One of the most frequent questions we hear is, “What do I say to someone who has just lost a loved one?” There may be special circumstances surrounding the death—an accident, a suicide, unexpected death during surgery—that make the question even more difficult to answer. Here are some simple suggestions:
- Please do speak to the family. They will hear eloquent messages and bumbling messages. But the most important thing is that their grief is acknowledged.
- If you knew the person casually or only slightly, stick with a short statement: “I am so sorry for your loss.”
- If you have something positive to add, make the statement a little longer: “I am so sorry for your loss. John was the best teacher I ever had.”
- If you won’t see the family, send a card or a note. The same message you would say in person can be written on the card.
- Send a floral tribute to the serivce. Flowers help create a beautiful service setting and each bloom helps the family realize and know that they have friends who care. You can place your message of sympathy to the family on the floral card.
- Make a donation in the person’s memory. Most people designate a place of worship, charity or other organization that was important to them. The recipient will notify the family of your donation (but not the amount that was given).
- Offer concrete assistance: a guestroom for family attending the service, grocery shopping or other errands, even staying at the family’s home during the service so the house isn’t unattended.
- Reach out later, when the flush of attention has ended and the days of grieving may be long and lonely. A simple phone call that says “thinking of you” can mean so much.
- Share stories that reflect the goodness of the life you’re remembering.
- Listen. And listen some more.
May I take pictures at a funeral?
No, not without permission of the next of kin. This includes both photographs and videos, and includes using a camera or cell phone camera.
May I use my cell phone while I'm waiting for the service to start?
Out of respect for the family and those around you, leave your cell phone turned off and put away from the time you enter the service until you leave. No matter how unobtrusive you may try to be, use of a phone--for any reason, from sending a text to playing a game--can be distracting to others. Many people use the time before the service to pray or meditate, and your behavior should facilitate, not hamper, this opportunity.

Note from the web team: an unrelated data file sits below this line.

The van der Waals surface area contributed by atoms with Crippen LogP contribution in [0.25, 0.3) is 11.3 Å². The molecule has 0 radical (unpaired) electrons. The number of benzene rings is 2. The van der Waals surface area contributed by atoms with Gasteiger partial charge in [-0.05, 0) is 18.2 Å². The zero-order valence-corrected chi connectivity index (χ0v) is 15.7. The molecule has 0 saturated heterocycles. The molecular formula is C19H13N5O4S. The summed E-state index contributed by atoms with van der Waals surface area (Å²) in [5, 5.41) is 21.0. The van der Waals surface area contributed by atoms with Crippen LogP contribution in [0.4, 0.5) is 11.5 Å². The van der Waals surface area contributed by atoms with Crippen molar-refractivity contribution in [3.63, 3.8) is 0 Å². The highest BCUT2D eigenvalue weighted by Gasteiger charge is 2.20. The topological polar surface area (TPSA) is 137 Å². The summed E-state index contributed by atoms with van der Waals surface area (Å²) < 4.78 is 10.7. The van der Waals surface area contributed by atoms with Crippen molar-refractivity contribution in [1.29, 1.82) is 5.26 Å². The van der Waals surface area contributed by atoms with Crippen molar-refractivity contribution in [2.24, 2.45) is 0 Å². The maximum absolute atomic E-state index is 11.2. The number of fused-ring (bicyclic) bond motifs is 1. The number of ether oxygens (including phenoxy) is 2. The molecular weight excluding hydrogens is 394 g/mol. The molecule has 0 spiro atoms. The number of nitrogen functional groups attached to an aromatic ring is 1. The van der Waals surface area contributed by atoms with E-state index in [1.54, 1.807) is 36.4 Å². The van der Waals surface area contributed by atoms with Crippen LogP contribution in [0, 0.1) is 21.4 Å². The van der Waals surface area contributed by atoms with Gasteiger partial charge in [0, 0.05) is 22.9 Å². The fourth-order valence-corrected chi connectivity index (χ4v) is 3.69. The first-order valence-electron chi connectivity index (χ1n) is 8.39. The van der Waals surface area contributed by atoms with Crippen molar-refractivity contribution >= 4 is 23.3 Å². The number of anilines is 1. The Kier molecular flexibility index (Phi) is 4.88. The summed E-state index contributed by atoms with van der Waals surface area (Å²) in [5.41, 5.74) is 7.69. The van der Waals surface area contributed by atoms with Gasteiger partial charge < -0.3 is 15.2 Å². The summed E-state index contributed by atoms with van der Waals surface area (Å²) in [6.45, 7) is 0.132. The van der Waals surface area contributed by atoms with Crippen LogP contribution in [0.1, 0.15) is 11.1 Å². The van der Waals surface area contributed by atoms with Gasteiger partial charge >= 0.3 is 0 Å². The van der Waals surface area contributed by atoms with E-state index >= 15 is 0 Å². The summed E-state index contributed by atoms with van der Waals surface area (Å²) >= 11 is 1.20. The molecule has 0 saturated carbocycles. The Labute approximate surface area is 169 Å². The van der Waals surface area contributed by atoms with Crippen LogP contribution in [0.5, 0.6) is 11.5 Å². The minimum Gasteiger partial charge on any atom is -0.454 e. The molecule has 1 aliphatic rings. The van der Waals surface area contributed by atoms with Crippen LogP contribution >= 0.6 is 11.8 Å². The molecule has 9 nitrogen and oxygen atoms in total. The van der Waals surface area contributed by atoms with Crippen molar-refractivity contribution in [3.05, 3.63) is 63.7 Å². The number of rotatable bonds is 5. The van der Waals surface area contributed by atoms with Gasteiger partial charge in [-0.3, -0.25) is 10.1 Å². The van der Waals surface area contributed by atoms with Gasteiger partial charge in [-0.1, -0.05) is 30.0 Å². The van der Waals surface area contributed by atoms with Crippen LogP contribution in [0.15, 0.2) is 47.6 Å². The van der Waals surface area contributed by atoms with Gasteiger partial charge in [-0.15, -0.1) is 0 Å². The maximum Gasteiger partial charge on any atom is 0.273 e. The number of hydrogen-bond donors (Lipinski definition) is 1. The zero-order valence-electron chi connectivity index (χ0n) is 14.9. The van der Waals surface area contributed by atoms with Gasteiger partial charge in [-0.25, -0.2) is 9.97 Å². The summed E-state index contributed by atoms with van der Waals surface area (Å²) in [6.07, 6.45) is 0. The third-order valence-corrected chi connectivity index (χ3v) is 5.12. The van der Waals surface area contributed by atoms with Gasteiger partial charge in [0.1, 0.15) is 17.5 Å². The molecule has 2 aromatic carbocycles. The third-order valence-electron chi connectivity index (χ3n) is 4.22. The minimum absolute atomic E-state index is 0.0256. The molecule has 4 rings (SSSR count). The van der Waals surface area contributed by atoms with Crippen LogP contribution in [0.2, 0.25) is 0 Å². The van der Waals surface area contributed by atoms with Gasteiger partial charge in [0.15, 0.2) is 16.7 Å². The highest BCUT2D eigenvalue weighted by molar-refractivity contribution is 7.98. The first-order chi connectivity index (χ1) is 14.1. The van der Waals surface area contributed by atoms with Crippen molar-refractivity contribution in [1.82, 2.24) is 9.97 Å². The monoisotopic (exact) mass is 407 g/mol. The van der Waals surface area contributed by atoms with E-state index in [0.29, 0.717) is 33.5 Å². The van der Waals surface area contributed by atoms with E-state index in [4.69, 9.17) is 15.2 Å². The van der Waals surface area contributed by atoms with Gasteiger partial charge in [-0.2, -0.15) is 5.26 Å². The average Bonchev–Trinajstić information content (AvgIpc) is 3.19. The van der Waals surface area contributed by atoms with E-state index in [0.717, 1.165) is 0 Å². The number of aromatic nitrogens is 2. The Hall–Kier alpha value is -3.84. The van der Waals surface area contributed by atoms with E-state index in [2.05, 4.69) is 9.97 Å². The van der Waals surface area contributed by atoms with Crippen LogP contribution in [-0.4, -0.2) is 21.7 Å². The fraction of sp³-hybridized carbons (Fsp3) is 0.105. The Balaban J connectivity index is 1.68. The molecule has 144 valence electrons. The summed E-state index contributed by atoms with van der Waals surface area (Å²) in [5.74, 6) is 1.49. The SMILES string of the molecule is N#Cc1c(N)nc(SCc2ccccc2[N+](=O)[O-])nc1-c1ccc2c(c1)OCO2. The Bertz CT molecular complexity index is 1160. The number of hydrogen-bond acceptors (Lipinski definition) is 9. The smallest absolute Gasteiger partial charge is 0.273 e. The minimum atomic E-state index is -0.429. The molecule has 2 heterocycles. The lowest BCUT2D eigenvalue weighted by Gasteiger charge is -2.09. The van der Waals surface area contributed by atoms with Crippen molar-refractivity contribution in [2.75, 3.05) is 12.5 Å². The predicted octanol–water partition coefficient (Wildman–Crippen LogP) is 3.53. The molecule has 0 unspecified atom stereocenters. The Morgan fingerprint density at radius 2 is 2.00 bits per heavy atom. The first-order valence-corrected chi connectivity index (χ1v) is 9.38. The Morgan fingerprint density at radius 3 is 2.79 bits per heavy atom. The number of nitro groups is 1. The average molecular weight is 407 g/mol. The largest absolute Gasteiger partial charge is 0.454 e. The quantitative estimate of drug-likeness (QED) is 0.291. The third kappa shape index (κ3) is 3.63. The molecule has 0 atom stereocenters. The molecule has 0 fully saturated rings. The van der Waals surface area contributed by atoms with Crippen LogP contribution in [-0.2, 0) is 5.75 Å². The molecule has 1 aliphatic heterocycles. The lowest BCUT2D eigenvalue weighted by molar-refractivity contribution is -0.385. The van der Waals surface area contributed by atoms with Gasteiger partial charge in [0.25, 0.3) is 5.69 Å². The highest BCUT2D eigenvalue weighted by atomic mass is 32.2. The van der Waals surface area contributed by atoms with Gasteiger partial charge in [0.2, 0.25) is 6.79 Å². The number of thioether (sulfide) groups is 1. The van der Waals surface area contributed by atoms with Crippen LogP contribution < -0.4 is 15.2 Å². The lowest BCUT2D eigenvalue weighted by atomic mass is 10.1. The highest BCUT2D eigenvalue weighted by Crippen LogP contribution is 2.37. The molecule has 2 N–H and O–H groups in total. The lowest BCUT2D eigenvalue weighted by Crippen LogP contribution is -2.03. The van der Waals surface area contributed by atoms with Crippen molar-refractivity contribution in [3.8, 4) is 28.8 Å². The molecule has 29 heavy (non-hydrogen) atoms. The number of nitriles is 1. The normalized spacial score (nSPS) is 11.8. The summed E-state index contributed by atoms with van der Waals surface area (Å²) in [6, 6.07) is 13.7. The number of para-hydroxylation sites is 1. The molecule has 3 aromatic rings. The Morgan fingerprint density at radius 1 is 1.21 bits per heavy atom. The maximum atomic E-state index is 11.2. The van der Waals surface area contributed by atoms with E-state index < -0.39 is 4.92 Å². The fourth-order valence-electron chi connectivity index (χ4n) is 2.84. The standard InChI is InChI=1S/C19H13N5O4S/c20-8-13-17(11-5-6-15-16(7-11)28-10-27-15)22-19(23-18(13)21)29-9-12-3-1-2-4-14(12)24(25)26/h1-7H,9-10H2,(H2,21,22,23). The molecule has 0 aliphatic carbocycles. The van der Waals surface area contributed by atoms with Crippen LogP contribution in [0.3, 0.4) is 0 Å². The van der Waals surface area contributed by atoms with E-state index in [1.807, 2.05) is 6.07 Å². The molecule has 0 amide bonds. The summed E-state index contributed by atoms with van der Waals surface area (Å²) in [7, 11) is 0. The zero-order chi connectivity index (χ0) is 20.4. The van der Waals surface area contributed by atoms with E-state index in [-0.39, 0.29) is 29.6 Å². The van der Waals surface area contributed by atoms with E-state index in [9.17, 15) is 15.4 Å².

What casket materials are available?
Caskets fall into two broad categories: wood and metal.
Wood caskets are often chosen for their natural beauty and timeless quality. The hardwood caskets available at Turrentine-Jackson-Morrow are crafted from a wide variety of woods, including mahagony, cherry, walnut, oak, pecan, pine, ash, sycamore and poplar.
Metal caskets offer a desirable alternative for durability and beauty. They may be crafted from stainless steel, regular steel with a variety of thicknesses available, or from non corrosive metals such as bronze and copper.
Traditionally a wood casket does not have a sealing or gasketing piece that many of the metal caskets provide; The primary benefit of the seal or gasket is to keep water and other elements out. In addition, some metals are more durable than others for longer protection from the elements. Our funeral directors will explain all of the benefits of each casket type.
Do you offer oversized caskets?
Yes, we have a selection of oversized caskets for you to choose from. Please talk to your Funeral Director about the options available.
Are Orthodox caskets available?
Yes. We have served the Jewish Orthodox community since our founding, and have strong experience providing caskets that comply with Orthodox traditions. Please notify your Funeral Director so we can direct you to the correct options.
What is a cremation casket?
A cremation casket is a casket used especially for cremation. They are manufactured with materials that do not create a hazard during the cremation process. They are crafted with the same quality and care. This solution is ideal for families who want to include a viewing or visitation with their service, followed by cremation.
When should floral arrangements be delivered to the funeral home or service location?
Floral deliveries are accepted at all Turrentine-Jackson-Morrow locations between the hours of 8:30 am and 5:00 pm. If you would like your floral tribute to be displayed during the visitation/viewing, please have it delivered on the day of and at least two hours prior to the start time of the visitation/viewing location. If you would like to have your floral arrangement displayed only at the funeral or memorial service, it is best for it to be delivered to the service location 2 hours prior to the service start time.
There is no delivery charge for floral tributes ordered from Ridgeview Florist to be delivered to any of the Turrentine-Jackson-Morrow Funeral Home locations.
What things need to be done after the funeral?
In the days and weeks following a loved one's funeral, there are many decisions and contacts you will make. This time can be overwhelming, so we recommend you create a checklist that will provide structure and guidance for you.
We have compiled many of the items that will be on your list, though this list may not be all-inclusive for you:
- Life insurance policies on the deceased
- Updating policies where the deceased was named as beneficiary, such as a spouse's policy
- Employment pension
- Health insurance provider
- Home, auto, property and other insurance companies
- Mortgage insurance
- Mortgage holder
- Property taxes
- Drivers license or state ID card cancellation
- Transfer of ownership for auto and other vehicles
- Cancellation of credit cards or transfer to sole owner
- Financial investment companies
- Safe deposit box signing authority
- Bank accounts (take proof of death and copy of will)
- Income tax
- Update will, POA and other legal documents that referenced the deceased
- Update name on billings, such as water, electricity, cable, etc.
- Cancel subscriptions
- Review personal funeral arrangements